by Mark Y. Herring (Dean of Library Services, Dacus Library, Winthrop University)
Just about everyone has weighed in on the most recent elections, so I won’t, at least not immediately. The attacks on intellectual freedom at our nation’s campuses of higher education, however, are raising their ugly, transmogrified faces all too routinely.
I have been writing about intellectual freedom off and on for the duration of my career. I began with a piece back in the 1980s, followed that up with a few presentations at various conferences. Later, I even pulled together several essays by various and sundry writers on the topic for the journal, Society. Unfortunately, very little of what I or anyone else has written about the topic appears to have made any difference.
Recent events at Middlebury College (http://nyti.ms/2n24WVY) illustrate this point most spitefully, giving even the most hardened observers pause. Middlebury College is located in Middlebury, Vermont and is a small liberal arts institution of about 2,500 students. Granted, the college isn’t known for its conservative bent; indeed, it’s safe to say that it doesn’t really have a “bent” that is conservative at all — just a few students who may lean a bit to the right. And that’s where the trouble began.
Will DiGravio, a student in Film Studies and English, is editor of the campus paper. The paper published a piece by the school’s American Enterprise Institute (AEI) Club. The piece advertised an event with the author Charles Murray and his book titled Coming Apart, a book that focuses on the disenfranchisement of the white working class. Murray has written a number of books, many of them controversial, and none more controversial than the mammoth best-selling tome he co-authored with the late Richard Herrnstein, The Bell Curve. Murray is fellow at AEI, a conservative think tank in D.C. One may agree or disagree with his work, but he is a brilliant and compelling writer regardless. President Laurie Patton of Middlebury was to introduce Murray, and Professor Allison Stanger of the Political Science department agreed to moderate the discussion.
On the surface, this looked to be what we in higher education live our lives for. Moreover, it’s what we in libraries and other staunch supporters of intellectual freedom preach about: balance in the marketplace of ideas. Here we had a highly credentialed intellectual coming to discuss and even debate his work with those who were not even a little like-minded. While my own college days are no more than a distant memory, I can still remember spending hours listening to speakers with whom I agreed or disagreed, not to mention dozens of professors who soothed my conscience or raised my hackles. Frankly, both were learning experiences, even those in which I felt I would suffocate before I got out of the building.
Unfortunately, at Middlebury, things did not go as planned. Even before Murray arrived, hundreds of students and alumni called his appearance “unacceptable and unethical,” and more than fifty faculty asked that Patton not introduce this “discredited ideologue.” After all this, things really went downhill fast (Murray’s take on the event is here: http://bit.ly/2lZ1fzn).
A crowd of about 400 students stood with their backs to Murray, and chanted for so long and so loud that he could not speak. He left with Professor Stanger of Middlebury and went to a prearranged location where he delivered his talk that was livestreamed to 300 students. When Murray and Professor Stanger left the location, more protestors accosted them and became so violent they physically abused both Murray and Stanger. Stanger was later treated at a local hospital for a concussion. Last April I wrote about political correctness and how many comedians now refused to speak at campuses. The events at Middlebury drive home that point even more sadly, more brutally.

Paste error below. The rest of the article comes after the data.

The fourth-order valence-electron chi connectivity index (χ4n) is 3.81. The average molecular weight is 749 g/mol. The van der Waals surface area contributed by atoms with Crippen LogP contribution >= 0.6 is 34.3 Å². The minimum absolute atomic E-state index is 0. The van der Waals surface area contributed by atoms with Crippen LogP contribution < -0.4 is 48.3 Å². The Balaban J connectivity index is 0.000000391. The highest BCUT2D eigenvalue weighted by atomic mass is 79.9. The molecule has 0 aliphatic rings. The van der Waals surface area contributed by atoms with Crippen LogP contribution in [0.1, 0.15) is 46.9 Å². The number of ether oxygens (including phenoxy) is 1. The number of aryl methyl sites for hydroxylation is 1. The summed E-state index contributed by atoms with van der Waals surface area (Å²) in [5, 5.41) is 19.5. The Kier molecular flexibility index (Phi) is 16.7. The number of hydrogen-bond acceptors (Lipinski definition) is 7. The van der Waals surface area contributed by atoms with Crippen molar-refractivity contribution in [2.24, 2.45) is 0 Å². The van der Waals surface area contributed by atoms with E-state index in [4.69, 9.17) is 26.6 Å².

Now not all of the protestors attend Middlebury. Of that, one can be almost certain. But many do and they were intransigent in their dislike of Murray, so much so that they were willing to do anything — anything necessary — to prevent him from speaking. Fortunately, many on the Middlebury administration in charge of the event had foreseen the uproar and had made backup plans so those wishing to hear Murray could. Middlebury is very much in the soul-searching mode right now, and that is a good thing. President Patton is already taking steps (http://bit.ly/2meQIRu) to assure this will never happen again, or so one can hope.
I am troubled by this event and others like it, not so much about who it is, but that it happened at all. Sure, many campus speakers stir up controversy, but not many are greeted in this manner. Is this where the most recent elections have left us? It would appear so, since many unhappy with the results have acted out their displeasure in the same manner: rioting, terrorizing, and looting. For all the hoopla we in higher education make about critical thinking skills, is this where it has left us: unwilling even to listen to others with whom we viscerally disagree?
Yes, I know Murray’s work and I have read The Bell Curve. (As it turned out, almost no one by their own admission — faculty or students at Middlebury — had read anything by Murray). And yes, I understand that it’s controversial and to many it is loathsome. We’ll set aside that Murray wasn’t there to talk about the twenty-year old book but about his new work on the white working class. As ALA has argued, free speech isn’t free if it eliminates the very things that we may find personally objectionable.
For those of us who work in libraries, regardless of our political leanings, this, and the subsequent post-election behavior of some, should be disturbing. If intellectual freedom means this, then we must admit it is neither intellectual nor free, but myopic and hidebound. Further, we should consider that we have failed miserably at our jobs as librarians, faculty, and higher education administrators.